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Collective investment scheme assets cross Shs1tn

Keith Kalyegira

This is good news but finance minister Matia Kasaija wants more Ugandans to save

| THE INDEPENDENT | There is good news from the Capital Markets Authority (CMA) of a big milestone amounting to slightly over Shs1.1trillion attained as Assets Under Management by licensed Collective Investment Scheme (CIS) managers, representing savings mobilized from Ugandans.

This is a major achievement in Uganda’s march towards financial inclusion and savings mobilization that has been attained three years ahead of schedule according to the CMA’s four-year Strategic Development Plan (2021/22 – 2024/25).

CMA’s data indicates that licensed CIS Managers who include; UAP-Old Mutual Financial Services Limited, ICEA Lion Asset Management Limited, Britam Asset Managers Uganda Limited, Xeno Technologies Uganda Limited, and Sanlam Investments East Africa Limited had a total of slightly over Shs 1.1tn in AUM at the end of March 2022.

This represents a growth of 17.4% from Shs977.6 billion at the end of December 2021.

At the same time, the total number of Ugandans with CIS accounts at the end of March 2022 was 32,998 investor accounts, compared to 26,936 investor accounts in the same

period. This growth in AUM and clients can be attributed to increased awareness about the benefits of investing through CIS vehicles among Ugandans, CMA executives say.

This reported growth is mostly attributed to increased awareness of the CIS product and its advantages such as risk diversification; professional management; access to a wide variety of securities investments; affordability; tax benefit; liquidity; and the compounding benefit.

Experts in this field say, if an investor does not withdraw the interest (profit earned) on the investment in a unit trust, compounding leads to interest on both the money saved and interest earned. The benefit, experts say, is greater for someone who consistently makes regular contributions to the investment.

Commenting on the CIS milestone, Matia Kasaija, the Minister of Finance, Planning and Economic Development said, “Allow me to commend the 32,998 Ugandans who have already decided to save through CIS by opening accounts with the five licensed CIS managers, an improvement of 22.5% from 26,936 in a space of three months; however, we can do a lot better.”

Kasaija added, “Once more, I would like to congratulate the stakeholders in Uganda’s Capital Markets and the investing public on attaining an important milestone within the National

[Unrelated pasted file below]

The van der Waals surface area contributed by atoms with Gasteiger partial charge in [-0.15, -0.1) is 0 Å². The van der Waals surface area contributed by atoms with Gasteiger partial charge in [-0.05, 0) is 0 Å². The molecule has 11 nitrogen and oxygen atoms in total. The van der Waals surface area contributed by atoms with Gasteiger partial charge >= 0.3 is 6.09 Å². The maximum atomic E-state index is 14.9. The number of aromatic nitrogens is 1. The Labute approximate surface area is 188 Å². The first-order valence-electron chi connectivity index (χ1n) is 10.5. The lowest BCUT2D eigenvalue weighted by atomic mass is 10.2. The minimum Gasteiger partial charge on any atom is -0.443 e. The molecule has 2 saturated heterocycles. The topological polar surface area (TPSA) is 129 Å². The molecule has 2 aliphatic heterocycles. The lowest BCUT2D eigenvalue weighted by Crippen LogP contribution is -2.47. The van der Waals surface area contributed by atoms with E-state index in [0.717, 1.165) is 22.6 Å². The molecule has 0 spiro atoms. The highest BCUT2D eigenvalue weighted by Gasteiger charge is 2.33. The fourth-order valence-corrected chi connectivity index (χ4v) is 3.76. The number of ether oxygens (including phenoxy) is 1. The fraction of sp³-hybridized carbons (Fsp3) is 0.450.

Development Plan III, three years ahead of schedule. The Government of Uganda is keen on encouraging more Ugandans to save. Deferring consumption today, developing a savings culture is critical in securing your financial future.”

The minister encouraged commercial bank account holders to consider also having an investment account alongside their bank accounts, to benefit from the services of professionals that are licensed by the CMA to grow their savings.

Keith Kalyegira, the Chief Executive Officer of the Capital Markets Authority said, Gross Domestic Savings (GDS) have grown by 6.52% year on year from Shs20.5trillion in 2016 to Shs26.4 trillion in 2020. As savings improve, Kalyegira said, the focus of Ugandans should now turn to avenues such as Collective Investment Schemes through which these savings can earn a high return while keeping risk as low as possible.

He said, their wish is to see more Ugandans choose CIS as their investment vehicles of choice regardless of the size of their savings. The interest earned per scheme type averages at an estimated 10% or more on an annualized basis, which is attractive in preserving the wealth of Ugandans against inflation.

Collective Investment Schemes offer a way to earn interest through passive investments in Government of Uganda Treasury Bonds and Bills, Fixed Deposits, Call Deposits, Commercial Paper, Corporate Bonds, Company stocks and other financial instruments in East Africa.

CMA says, investment schemes ensure that Ugandans enjoy the benefits of having their savings managed by professionals. There are also the benefits of risk diversification, lower transaction costs, and access to a wide variety of securities investments with a small sum of at least Shs100,000.

“With a CIS, your securities can be sold when you deem it necessary, such as to pay school fees, in total or in part at any time,” Kalyegira said.

According to CMA, most Ugandans saving through CIS invest in Umbrella funds, which have Shs793bn in Ugandan savings or 69.2% of all CIS money. Umbrella funds comprise of investments in a mix of short term and long-term securities.

The next popular is the Money Market Fund with Shs314.9bn or 27.1%. Money Market funds comprise of investments in short term securities for a period of less than one year such as treasury bills.

The third most popular is the balanced fund or hybrid fund with Shs37.99bn or 3.32%. This comprises of investments in bonds and stocks.

CMA executives say, the interest earned per scheme type averages at an estimated 10% or more on an annualized basis, which is attractive in preserving the wealth of Ugandans against inflation. This interest earned is several times greater than the 2% or 3% paid by banks for savings account deposits.


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